The Way of Shadows is the first book in Brent Weeks’ The Night Angel Trilogy. Yen Press, an imprint of Hachette Book Group, has just released a graphic novel adaptation of that book, adapted by Ivan Brandon and illustrated by Andy MacDonald. I first learned about the graphic novel when Weeks visited Denver as part of his book tour for The Broken Eye, book three in his Lightbringer series. Having enjoyed the Yen Pres adaptations of Gail Carriger’s Parasol Protectorate books, I was excited to see how Shadows transferred to the comics medium. For the most part, I wasn’t disappointed.

I am going to give you a disclaimer up front: The Way of Shadows is not for the squeamish or faint of heart. The novel moreso than the comic, though the comic does capture the intensity and violence of the book quite well. Being someone who doesn’t do well with depictions of violence against women and children, it was especially difficult for me to get through the novel.

Having said that, I also want to say that the violence is necessary to tell Azoth’s story. A street rat, an urchin and thief, Azoth begins his story at the age of 11. He has to do impossible things just to survive, and it will tear at your soul to read about it. His friends, his only friends, are Doll Girl and Jarl, both of whom he protects as best he can. All are part of one of the street gangs from the Warrens, a dank and dark part of the city. Rat is in charge of this gang. An Older, he is cruel and vindictive, trying to consolidate his power. 

Azoth wants out. His only choice? Become apprenticed to Durzo Blint, a wetboy or assassin—and one of the best, if not the best. But Blint isn’t looking for an apprentice. Still, he sees something in the boy and sets him a task; kill Rat. Do it in one week. Prove to Blint he is smart enough, clever enough and cold enough. And bring him evidence of the kill. Doing so ends Azoth’s existence, replaced by Kylar Stern who is being relentlessly trained by Blint to become a wetboy, to fit into any situation and never hesitate to kill.

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Durzo Blint is a cold, calculating character. He’s also a drunk, and a master wetboy. He has Talent, magic that lets him blend into the shadows and cast illusions. And he has a past. His wife was taken and used against him, and he let her die to prove she didn’t mean anything. Losing her haunts him, though. Her sister is his best friend, if such a man can have friends, and a former lover. His reasons for taking Azoth and turning him into Kylar are shrouded in the same shadows he hides in before the deader falls to his weapons, poisons and machinations. The Way of Shadows spread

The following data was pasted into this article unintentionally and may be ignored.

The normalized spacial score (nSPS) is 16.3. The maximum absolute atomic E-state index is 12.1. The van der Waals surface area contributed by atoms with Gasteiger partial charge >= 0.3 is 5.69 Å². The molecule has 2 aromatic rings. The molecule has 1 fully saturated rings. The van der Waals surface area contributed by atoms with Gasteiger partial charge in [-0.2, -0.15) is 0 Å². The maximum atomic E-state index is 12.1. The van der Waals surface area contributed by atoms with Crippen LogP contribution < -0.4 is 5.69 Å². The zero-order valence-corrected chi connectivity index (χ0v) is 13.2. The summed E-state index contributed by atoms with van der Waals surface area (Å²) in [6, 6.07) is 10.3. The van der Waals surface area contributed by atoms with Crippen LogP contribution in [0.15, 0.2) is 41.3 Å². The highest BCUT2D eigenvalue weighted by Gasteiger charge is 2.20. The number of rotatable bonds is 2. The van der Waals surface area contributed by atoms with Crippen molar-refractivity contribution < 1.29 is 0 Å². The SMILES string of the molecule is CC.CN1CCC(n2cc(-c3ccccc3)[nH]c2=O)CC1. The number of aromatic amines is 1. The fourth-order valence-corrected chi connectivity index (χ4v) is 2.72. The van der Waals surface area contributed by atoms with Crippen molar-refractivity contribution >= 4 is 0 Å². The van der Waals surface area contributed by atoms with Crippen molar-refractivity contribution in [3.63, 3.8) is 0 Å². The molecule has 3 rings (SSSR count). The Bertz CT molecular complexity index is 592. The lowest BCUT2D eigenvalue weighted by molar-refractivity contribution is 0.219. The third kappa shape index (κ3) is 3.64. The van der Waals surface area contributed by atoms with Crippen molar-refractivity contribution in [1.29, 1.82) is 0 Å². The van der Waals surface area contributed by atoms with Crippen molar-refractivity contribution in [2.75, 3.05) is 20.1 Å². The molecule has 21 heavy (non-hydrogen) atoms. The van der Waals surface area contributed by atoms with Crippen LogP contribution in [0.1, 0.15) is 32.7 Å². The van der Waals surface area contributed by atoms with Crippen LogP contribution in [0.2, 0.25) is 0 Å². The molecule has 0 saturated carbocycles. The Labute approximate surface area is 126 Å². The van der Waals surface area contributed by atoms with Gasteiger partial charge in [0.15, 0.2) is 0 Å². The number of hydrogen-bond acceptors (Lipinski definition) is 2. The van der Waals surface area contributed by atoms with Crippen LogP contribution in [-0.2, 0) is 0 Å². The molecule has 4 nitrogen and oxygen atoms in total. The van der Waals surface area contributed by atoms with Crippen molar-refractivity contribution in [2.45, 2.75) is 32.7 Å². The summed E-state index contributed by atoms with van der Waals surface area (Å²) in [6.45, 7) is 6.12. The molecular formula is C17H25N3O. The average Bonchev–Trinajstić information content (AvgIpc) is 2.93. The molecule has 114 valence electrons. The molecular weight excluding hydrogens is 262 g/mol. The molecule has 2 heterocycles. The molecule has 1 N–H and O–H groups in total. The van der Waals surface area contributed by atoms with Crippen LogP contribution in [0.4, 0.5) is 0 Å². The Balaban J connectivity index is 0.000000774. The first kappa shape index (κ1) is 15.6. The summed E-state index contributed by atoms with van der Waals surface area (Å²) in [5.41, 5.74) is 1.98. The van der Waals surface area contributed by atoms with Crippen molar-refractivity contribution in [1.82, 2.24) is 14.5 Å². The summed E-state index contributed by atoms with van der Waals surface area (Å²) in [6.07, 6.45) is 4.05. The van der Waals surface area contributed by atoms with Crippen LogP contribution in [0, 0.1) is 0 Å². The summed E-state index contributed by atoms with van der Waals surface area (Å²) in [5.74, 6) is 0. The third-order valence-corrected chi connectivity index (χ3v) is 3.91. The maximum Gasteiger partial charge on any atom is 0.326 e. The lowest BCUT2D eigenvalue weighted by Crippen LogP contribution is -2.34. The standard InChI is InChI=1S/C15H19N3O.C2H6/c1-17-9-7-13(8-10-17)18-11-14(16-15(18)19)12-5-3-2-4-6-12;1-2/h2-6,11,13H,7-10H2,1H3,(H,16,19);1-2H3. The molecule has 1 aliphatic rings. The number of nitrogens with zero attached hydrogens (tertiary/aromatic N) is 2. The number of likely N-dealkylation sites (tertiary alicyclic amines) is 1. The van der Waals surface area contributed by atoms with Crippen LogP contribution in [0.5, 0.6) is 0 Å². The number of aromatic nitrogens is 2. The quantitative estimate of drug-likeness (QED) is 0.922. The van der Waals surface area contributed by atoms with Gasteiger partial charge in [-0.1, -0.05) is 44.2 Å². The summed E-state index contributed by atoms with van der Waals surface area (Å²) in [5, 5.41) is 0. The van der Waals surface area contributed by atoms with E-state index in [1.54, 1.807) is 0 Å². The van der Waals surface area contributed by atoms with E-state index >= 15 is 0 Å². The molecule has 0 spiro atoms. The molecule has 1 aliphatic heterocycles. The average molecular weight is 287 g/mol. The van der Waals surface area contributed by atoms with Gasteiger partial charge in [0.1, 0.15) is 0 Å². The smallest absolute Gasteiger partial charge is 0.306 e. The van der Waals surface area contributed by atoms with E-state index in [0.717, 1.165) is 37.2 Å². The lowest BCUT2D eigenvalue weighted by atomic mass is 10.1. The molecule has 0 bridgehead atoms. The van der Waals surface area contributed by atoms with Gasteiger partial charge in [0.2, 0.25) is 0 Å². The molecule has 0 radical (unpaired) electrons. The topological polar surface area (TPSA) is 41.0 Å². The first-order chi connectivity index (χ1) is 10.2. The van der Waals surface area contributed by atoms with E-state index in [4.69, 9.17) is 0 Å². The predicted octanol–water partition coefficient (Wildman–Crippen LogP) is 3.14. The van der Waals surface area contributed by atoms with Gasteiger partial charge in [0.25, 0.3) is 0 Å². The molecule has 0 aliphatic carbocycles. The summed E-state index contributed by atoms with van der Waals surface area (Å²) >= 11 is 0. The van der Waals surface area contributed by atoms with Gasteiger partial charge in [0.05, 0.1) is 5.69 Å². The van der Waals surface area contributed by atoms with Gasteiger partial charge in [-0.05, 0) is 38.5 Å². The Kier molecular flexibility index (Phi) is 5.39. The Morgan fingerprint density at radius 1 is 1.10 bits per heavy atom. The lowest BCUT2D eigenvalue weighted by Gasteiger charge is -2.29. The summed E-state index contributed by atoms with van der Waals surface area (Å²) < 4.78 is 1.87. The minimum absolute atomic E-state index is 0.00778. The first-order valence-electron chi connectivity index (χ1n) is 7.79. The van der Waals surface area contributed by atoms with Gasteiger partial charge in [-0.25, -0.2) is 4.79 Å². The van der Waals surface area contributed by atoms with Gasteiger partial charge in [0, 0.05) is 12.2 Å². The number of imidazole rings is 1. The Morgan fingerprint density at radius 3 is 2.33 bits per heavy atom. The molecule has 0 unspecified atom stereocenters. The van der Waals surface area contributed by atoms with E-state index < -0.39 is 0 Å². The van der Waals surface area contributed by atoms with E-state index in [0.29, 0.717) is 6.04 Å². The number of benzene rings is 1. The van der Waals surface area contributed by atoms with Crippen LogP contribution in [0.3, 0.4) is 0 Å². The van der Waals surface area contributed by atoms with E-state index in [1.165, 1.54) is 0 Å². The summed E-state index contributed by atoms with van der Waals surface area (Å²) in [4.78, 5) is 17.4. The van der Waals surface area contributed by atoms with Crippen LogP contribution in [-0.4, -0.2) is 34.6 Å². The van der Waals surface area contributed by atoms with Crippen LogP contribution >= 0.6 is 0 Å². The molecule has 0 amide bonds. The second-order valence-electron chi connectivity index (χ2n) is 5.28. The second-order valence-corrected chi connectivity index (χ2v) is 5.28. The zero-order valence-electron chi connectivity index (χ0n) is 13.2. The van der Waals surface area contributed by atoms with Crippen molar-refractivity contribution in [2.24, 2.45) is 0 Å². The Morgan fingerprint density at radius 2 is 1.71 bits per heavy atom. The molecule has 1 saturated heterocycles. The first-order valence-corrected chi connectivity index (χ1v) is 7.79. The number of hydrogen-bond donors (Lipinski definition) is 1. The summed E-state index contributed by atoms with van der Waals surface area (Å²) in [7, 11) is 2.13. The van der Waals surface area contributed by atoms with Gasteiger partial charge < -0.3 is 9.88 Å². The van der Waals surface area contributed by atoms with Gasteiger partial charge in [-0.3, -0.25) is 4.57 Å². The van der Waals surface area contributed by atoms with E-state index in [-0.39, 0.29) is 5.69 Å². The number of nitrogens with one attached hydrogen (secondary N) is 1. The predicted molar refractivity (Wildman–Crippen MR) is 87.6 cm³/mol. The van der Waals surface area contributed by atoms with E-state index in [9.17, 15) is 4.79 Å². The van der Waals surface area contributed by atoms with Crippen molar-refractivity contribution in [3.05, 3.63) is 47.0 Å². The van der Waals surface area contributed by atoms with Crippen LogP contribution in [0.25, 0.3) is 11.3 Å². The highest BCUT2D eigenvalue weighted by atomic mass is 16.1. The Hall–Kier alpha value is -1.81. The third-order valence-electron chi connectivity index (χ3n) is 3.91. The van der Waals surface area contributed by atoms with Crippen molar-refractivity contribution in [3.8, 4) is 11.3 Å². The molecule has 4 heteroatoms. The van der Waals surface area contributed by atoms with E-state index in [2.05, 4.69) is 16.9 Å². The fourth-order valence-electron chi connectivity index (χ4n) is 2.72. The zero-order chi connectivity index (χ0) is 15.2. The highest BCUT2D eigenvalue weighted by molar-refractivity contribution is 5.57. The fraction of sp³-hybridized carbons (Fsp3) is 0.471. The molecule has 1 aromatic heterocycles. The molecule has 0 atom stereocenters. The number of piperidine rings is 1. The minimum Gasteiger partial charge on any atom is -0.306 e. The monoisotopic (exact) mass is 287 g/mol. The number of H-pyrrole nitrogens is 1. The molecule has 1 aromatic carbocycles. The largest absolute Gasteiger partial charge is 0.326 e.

The Way of Shadows is a rich, dense book. The graphic novel is a decent adaptation, with a few exceptions. Every page is black and white, which lends itself incredibly well to Weeks’ world. The Warrens are dark, bleak. The palaces of the royals, bright and gleaming. Azoth/Kylar’s story is here; his transformation from orphan to wetboy and beyond. Gone are a lot of the side plots and story arcs. Kylar’s friendship with Logan Gyre is reduced to a page or two. Logan’s father and all that happens to him is mostly gone—he gets a couple of pages wildly spread apart. The arrival of Dorian Ursuul and Feir Cousat, pivotal to the final battle, feels jarring and incomplete. Also incomplete is Logan’s story, which is all but nonexistent here.

My suggestion? The Way of Shadows is an intense, gritty piece of sword and sorcery. If you want a quick introduction to Weeks’ style and world of The Night Angel, by all means, read the graphic novel. There is more than enough meat here to whet your appetite for gritty sword and sorcery. Once you have, though, you should absolutely grab the novels.

Patrick Hester is an author, blogger and 2013 Hugo Award Winner for Best Fanzine (Editor - SF Signal), and 2014 Hugo Award Winner for Best Fancast. He lives in Colorado, writes science fiction and fantasy, and can usually be found hanging out on his Twitter feed. His Functional Nerds and SF Signal weekly podcasts have both been nominated for Parsec awards, and the SF Signal podcast was nominated for a 2012, 2013, and 2014 Hugo Award. In addition to his Kirkus posts, he writes for, SF Signal and Functional Nerds.